No more COVID cases in Nunavut | Polarjournal
The community of Arviat, with a population of approximately 3,000, is located on the northwest shore of Hudson Bay. This was also the centre of the COVID outbreak in Nunavut, with over 80 percent of those infected. One person died as a result of the disease. Image: Ansgar Walk, CC BY-SA 2.5 / Wikimedia Commons

Nunavut had been able to withstand the COVID pandemic for a long time thanks to strict measures and isolation from the rest of Canada. But in early November, the virus did make it to the Arctic North. Within a few days, the numbers of sick people increased. The center of the outbreak was the community of Arviat, where the majority of those infected had been recorded. Now, however, the health authorities have been able to start the year with good news: No active cases have been reported since the weekend.

Of the 266 total COVID cases identified, none are now known to be active, according to authorities. Although some people are still in quarantine. But this has been taken as a preventive measure. Prime Minister Joe Savikataaq announced the good news via Twitter and his son Joe Savikataaq Jr, mayor of Arviat, over the radio, as reported by Nunatsiaq News newspaper. But despite the good news, the Public health emergency will remain in effect until Jan. 7.

In addition to the center of the outbreak, three other locations were affected by COVID. The first case was recorded in early November in Nunavut’s southernmost community, Sanikiluaq. Rapid measures, but also the geographical situation, prevented a spread to the other 22 municipalities. Image: Michael Wenger / Google Earth

Although no more positive cases have been reported, in his tweet the Prime Minister warns against imprudence. “Please remember that no active cases does not mean the outbreak is over,” he writes. He calls on Nunavut residents to comply with public health measures. Currently, 631 people remain under observation out of a total of 5,478 who have been monitored and quarantined since the outbreak began. Of the 266 people who tested positive for the virus, 222 were residents of the community of Arviat, 23 in nearby Whale Cove, 19 in Rankin Inlet and 2 in the small community of Sanikiluaq. A total of 2 people died, with only one currently assigned with certainty to a community, Arviat. A total of 2,282 people were tested for the virus. Preparations for vaccination using the Moderna vaccine are underway.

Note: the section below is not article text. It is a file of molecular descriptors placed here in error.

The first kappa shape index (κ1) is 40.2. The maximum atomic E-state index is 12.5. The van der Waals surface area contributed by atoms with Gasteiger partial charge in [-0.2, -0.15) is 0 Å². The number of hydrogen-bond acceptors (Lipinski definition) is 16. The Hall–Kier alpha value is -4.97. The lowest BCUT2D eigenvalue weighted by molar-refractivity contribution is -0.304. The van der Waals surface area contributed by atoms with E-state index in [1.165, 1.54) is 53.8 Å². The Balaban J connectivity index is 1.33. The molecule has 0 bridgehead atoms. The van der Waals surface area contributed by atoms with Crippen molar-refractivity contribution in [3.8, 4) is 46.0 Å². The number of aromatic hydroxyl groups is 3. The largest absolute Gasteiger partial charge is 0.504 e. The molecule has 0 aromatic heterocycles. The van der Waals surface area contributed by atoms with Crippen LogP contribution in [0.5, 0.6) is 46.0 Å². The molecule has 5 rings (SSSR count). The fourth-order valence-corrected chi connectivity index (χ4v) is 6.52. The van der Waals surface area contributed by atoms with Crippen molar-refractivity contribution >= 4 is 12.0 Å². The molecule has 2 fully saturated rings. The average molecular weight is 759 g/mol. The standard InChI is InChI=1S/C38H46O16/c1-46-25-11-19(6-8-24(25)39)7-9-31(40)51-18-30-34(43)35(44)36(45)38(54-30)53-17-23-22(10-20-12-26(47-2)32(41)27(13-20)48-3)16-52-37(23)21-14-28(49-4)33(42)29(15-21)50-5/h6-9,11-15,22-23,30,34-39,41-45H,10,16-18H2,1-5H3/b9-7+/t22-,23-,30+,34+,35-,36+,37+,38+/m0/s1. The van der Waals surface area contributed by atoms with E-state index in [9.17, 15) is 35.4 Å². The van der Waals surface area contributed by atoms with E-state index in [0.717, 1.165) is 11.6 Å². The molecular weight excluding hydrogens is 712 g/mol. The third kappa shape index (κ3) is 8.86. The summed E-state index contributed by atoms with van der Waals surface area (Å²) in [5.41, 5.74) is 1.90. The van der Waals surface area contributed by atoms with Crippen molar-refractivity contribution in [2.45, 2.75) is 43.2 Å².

Nunavut has learned from the rest of Canada. This is because many of the communities do not have the capacity to adequately treat severe cases. These would have to be transported to Winnipeg or Ottawa, where health authorities are already at capacity limits themselves. Image: Government of Nunavut

Fortunately, most of those who got sick did not show severe symptoms. Still, some had to be transferred to Winnipeg hospitals. The only major hospital in the region, in Iqaluit, was too far away for the few cases that required hospitalization. It is still not clear where the virus originally came from. It is generally assumed that it had found its way north from Winnipeg. Currently, besides Nunavut, only the Northwest Territories region reports no known active cases. A total of 6,578 new cases were reported in Canada as of yesterday, January 3. In total since last spring, Canada has reported 601,663 cases and 15,866 deaths. In the entire Arctic, only Svalbard remains without COVID cases.

Dr Michael Wenger, PolarJournal

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